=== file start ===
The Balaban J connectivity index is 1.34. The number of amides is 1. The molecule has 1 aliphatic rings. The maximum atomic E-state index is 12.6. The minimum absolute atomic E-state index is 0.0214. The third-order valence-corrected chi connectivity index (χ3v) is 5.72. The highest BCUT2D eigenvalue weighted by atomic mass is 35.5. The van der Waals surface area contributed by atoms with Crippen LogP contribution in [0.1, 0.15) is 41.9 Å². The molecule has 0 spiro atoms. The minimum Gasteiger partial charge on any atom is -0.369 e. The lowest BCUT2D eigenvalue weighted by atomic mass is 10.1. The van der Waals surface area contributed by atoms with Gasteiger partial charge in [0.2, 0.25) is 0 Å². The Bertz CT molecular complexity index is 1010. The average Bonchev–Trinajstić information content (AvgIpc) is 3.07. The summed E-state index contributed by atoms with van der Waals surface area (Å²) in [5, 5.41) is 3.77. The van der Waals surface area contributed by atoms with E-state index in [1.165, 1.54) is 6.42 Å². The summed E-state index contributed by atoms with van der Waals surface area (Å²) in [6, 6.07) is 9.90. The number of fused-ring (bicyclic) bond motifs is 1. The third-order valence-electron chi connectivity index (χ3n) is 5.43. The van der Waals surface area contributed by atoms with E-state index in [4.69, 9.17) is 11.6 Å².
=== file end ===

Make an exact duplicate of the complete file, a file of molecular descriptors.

The Balaban J connectivity index is 1.34. The number of amides is 1. The molecule has 1 aliphatic rings. The maximum atomic E-state index is 12.6. The minimum absolute atomic E-state index is 0.0214. The third-order valence-corrected chi connectivity index (χ3v) is 5.72. The highest BCUT2D eigenvalue weighted by atomic mass is 35.5. The van der Waals surface area contributed by atoms with Crippen LogP contribution in [0.1, 0.15) is 41.9 Å². The molecule has 0 spiro atoms. The minimum Gasteiger partial charge on any atom is -0.369 e. The lowest BCUT2D eigenvalue weighted by atomic mass is 10.1. The van der Waals surface area contributed by atoms with Gasteiger partial charge in [0.2, 0.25) is 0 Å². The Bertz CT molecular complexity index is 1010. The average Bonchev–Trinajstić information content (AvgIpc) is 3.07. The summed E-state index contributed by atoms with van der Waals surface area (Å²) in [5, 5.41) is 3.77. The van der Waals surface area contributed by atoms with E-state index in [1.165, 1.54) is 6.42 Å². The summed E-state index contributed by atoms with van der Waals surface area (Å²) in [6, 6.07) is 9.90. The number of fused-ring (bicyclic) bond motifs is 1. The third-order valence-electron chi connectivity index (χ3n) is 5.43. The van der Waals surface area contributed by atoms with E-state index in [4.69, 9.17) is 11.6 Å².